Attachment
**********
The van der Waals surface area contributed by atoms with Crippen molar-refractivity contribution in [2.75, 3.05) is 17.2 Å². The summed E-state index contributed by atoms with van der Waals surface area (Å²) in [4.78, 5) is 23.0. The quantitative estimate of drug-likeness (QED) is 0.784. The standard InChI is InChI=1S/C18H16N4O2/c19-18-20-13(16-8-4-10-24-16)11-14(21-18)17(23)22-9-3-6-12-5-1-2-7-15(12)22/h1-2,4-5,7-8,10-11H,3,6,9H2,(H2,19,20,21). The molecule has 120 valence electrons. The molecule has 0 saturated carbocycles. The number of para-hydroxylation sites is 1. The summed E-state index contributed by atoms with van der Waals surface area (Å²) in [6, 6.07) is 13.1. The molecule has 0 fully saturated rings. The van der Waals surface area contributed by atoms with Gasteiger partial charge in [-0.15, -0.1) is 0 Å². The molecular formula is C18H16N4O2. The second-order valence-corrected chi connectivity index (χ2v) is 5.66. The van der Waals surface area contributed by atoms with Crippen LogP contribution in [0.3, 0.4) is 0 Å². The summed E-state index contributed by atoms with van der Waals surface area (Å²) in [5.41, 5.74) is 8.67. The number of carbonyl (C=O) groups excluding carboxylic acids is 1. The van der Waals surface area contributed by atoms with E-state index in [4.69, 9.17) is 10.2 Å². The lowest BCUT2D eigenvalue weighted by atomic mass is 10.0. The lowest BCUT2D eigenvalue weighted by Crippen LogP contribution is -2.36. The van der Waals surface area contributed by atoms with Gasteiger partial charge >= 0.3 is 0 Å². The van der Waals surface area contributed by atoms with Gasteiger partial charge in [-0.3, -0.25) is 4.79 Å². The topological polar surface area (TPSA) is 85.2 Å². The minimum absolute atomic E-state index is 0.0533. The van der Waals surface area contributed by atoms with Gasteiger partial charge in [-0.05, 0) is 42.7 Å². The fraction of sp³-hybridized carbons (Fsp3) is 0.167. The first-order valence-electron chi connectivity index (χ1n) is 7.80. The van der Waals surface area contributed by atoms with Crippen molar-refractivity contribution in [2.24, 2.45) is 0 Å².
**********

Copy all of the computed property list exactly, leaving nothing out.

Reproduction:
The van der Waals surface area contributed by atoms with Crippen molar-refractivity contribution in [2.75, 3.05) is 17.2 Å². The summed E-state index contributed by atoms with van der Waals surface area (Å²) in [4.78, 5) is 23.0. The quantitative estimate of drug-likeness (QED) is 0.784. The standard InChI is InChI=1S/C18H16N4O2/c19-18-20-13(16-8-4-10-24-16)11-14(21-18)17(23)22-9-3-6-12-5-1-2-7-15(12)22/h1-2,4-5,7-8,10-11H,3,6,9H2,(H2,19,20,21). The molecule has 120 valence electrons. The molecule has 0 saturated carbocycles. The number of para-hydroxylation sites is 1. The summed E-state index contributed by atoms with van der Waals surface area (Å²) in [6, 6.07) is 13.1. The molecule has 0 fully saturated rings. The van der Waals surface area contributed by atoms with Gasteiger partial charge in [-0.15, -0.1) is 0 Å². The molecular formula is C18H16N4O2. The second-order valence-corrected chi connectivity index (χ2v) is 5.66. The van der Waals surface area contributed by atoms with Crippen LogP contribution in [0.3, 0.4) is 0 Å². The summed E-state index contributed by atoms with van der Waals surface area (Å²) in [5.41, 5.74) is 8.67. The number of carbonyl (C=O) groups excluding carboxylic acids is 1. The van der Waals surface area contributed by atoms with E-state index in [4.69, 9.17) is 10.2 Å². The lowest BCUT2D eigenvalue weighted by atomic mass is 10.0. The lowest BCUT2D eigenvalue weighted by Crippen LogP contribution is -2.36. The van der Waals surface area contributed by atoms with Gasteiger partial charge >= 0.3 is 0 Å². The van der Waals surface area contributed by atoms with Gasteiger partial charge in [-0.3, -0.25) is 4.79 Å². The topological polar surface area (TPSA) is 85.2 Å². The minimum absolute atomic E-state index is 0.0533. The van der Waals surface area contributed by atoms with Gasteiger partial charge in [-0.05, 0) is 42.7 Å². The fraction of sp³-hybridized carbons (Fsp3) is 0.167. The first-order valence-electron chi connectivity index (χ1n) is 7.80. The van der Waals surface area contributed by atoms with Crippen molar-refractivity contribution in [2.24, 2.45) is 0 Å².